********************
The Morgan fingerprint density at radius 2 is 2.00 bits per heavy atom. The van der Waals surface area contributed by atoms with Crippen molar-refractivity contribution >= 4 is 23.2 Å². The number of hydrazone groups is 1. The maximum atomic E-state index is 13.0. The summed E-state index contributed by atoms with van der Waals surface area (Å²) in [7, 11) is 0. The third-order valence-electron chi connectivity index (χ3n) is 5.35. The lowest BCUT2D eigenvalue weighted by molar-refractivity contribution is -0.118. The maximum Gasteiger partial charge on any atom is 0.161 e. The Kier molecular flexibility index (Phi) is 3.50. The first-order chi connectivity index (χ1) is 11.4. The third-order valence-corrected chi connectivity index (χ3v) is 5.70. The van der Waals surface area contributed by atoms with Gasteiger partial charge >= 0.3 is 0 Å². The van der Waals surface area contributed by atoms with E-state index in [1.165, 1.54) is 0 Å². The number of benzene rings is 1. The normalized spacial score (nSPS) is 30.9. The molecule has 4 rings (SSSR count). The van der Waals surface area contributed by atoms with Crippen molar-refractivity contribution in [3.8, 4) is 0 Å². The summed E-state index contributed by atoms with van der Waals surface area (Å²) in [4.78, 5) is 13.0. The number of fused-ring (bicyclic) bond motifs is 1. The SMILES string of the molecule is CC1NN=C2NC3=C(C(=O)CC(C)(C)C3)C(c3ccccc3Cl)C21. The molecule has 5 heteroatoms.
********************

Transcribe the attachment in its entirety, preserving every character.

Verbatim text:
The Morgan fingerprint density at radius 2 is 2.00 bits per heavy atom. The van der Waals surface area contributed by atoms with Crippen molar-refractivity contribution >= 4 is 23.2 Å². The number of hydrazone groups is 1. The maximum atomic E-state index is 13.0. The summed E-state index contributed by atoms with van der Waals surface area (Å²) in [7, 11) is 0. The third-order valence-electron chi connectivity index (χ3n) is 5.35. The lowest BCUT2D eigenvalue weighted by molar-refractivity contribution is -0.118. The maximum Gasteiger partial charge on any atom is 0.161 e. The Kier molecular flexibility index (Phi) is 3.50. The first-order chi connectivity index (χ1) is 11.4. The third-order valence-corrected chi connectivity index (χ3v) is 5.70. The van der Waals surface area contributed by atoms with Gasteiger partial charge >= 0.3 is 0 Å². The van der Waals surface area contributed by atoms with E-state index in [1.165, 1.54) is 0 Å². The number of benzene rings is 1. The normalized spacial score (nSPS) is 30.9. The molecule has 4 rings (SSSR count). The van der Waals surface area contributed by atoms with Crippen molar-refractivity contribution in [3.8, 4) is 0 Å². The summed E-state index contributed by atoms with van der Waals surface area (Å²) in [4.78, 5) is 13.0. The number of fused-ring (bicyclic) bond motifs is 1. The SMILES string of the molecule is CC1NN=C2NC3=C(C(=O)CC(C)(C)C3)C(c3ccccc3Cl)C21. The molecule has 5 heteroatoms.